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Stephen Haber

Peter and Helen Bing Senior Fellow
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Stephen Haber

Peter and Helen Bing Senior Fellow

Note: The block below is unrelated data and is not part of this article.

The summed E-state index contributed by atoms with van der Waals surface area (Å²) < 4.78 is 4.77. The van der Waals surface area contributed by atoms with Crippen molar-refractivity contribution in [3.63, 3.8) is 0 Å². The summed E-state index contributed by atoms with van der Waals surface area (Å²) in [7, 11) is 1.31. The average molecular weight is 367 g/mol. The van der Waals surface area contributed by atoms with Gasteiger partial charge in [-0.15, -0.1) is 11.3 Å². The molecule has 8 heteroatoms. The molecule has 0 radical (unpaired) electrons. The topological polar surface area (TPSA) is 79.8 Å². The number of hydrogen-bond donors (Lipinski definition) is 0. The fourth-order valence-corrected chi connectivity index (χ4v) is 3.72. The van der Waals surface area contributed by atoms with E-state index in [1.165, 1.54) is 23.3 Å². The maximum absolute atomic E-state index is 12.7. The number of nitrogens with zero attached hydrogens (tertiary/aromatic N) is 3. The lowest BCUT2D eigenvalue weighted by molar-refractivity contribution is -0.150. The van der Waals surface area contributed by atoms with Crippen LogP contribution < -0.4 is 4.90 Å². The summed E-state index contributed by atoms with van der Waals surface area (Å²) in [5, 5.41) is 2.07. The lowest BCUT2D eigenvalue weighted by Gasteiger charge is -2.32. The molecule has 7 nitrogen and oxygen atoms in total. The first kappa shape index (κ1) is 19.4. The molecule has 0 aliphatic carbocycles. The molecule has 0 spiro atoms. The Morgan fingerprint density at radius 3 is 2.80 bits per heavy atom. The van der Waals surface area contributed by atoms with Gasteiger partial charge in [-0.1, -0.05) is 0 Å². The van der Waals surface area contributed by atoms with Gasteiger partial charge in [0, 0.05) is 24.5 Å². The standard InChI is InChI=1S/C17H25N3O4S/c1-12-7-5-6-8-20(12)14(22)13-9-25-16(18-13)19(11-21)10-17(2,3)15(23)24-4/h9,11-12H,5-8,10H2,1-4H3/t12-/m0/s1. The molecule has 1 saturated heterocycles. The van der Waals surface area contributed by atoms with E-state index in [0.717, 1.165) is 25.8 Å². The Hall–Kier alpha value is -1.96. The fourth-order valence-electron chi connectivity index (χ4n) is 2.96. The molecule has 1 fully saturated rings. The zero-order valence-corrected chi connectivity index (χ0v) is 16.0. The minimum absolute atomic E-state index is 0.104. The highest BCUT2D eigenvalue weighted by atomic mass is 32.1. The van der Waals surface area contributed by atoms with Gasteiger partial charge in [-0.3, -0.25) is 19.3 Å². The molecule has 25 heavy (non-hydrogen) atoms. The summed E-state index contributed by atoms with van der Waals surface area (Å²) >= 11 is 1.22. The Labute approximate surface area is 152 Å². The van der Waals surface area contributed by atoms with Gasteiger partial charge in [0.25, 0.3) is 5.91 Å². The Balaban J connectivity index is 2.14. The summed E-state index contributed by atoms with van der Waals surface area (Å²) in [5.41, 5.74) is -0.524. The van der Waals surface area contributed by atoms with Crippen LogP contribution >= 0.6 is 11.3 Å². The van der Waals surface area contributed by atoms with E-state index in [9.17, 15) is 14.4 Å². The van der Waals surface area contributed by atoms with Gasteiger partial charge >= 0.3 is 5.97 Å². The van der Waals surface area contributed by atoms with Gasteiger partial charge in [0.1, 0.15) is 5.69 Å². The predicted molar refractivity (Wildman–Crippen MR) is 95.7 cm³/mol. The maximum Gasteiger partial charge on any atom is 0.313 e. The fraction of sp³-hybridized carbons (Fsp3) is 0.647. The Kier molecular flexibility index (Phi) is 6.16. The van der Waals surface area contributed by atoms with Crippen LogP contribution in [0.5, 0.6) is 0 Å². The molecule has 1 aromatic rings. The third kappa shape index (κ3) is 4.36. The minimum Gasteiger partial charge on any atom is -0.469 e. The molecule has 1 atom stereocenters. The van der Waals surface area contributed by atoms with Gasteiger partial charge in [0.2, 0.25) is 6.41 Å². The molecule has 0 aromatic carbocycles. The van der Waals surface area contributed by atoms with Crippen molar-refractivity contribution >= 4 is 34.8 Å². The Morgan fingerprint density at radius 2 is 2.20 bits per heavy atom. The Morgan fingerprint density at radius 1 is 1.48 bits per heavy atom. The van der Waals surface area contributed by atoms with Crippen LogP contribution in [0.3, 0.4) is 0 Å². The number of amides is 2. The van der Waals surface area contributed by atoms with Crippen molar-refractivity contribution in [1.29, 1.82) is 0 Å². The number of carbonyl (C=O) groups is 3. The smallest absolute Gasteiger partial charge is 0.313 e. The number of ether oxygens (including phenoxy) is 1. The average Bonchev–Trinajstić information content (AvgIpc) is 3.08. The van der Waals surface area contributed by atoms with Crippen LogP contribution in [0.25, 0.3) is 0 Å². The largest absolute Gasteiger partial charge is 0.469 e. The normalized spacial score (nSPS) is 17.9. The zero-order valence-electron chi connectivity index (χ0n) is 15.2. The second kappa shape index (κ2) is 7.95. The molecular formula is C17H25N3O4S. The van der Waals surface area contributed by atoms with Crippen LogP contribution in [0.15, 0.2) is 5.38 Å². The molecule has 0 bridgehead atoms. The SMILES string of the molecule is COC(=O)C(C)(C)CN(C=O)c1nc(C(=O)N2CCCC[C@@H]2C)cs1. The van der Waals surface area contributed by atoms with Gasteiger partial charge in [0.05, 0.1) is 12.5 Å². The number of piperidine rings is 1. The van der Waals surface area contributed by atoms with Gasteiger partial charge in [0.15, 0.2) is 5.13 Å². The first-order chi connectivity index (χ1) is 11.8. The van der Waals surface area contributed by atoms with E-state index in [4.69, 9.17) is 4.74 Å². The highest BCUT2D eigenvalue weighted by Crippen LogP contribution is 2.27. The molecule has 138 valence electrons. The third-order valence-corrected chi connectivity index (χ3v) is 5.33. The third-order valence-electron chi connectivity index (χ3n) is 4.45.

Stephen Haber is the Peter and Helen Bing Senior Fellow at the Hoover Institution and the A.A. and Jeanne Welch Milligan Professor in the School of Humanities and Sciences at Stanford University. In addition, he is a professor of political science, professor of history, and professor of economics (by courtesy), as well as a senior fellow at the Stanford Institute for Economic Policy Research. Haber has spent his academic life investigating the political institutions and economic policies that delay innovation and improvements in living standards. His current research focuses on three areas: the impact of climate and geography on economic and political development; the comparative development of financial systems; and the regulatory conditions governing patent systems that promote sustained technological progress and economic growth. He currently is codirector of the Hoover Working Group on the Foundations of Long-Run Prosperity. Haber’s most recent books include Fragile by Design (Princeton University Press), coauthored with Charles Calomiris, which examines how governments and industry incumbents often craft banking regulatory policies in ways that stifle competition and increase systemic risk. The Battle Over Patents (Oxford University Press), edited with Naomi Lamoreaux, is a volume that documents the development of US-style patent systems and the fights that have shaped them. From 1995 to 1998, Haber served as associate dean for the social sciences and director of Graduate Studies of Stanford’s School of Humanities and Sciences. He is among Stanford’s most distinguished teachers, having been awarded every teaching prize Stanford has to offer.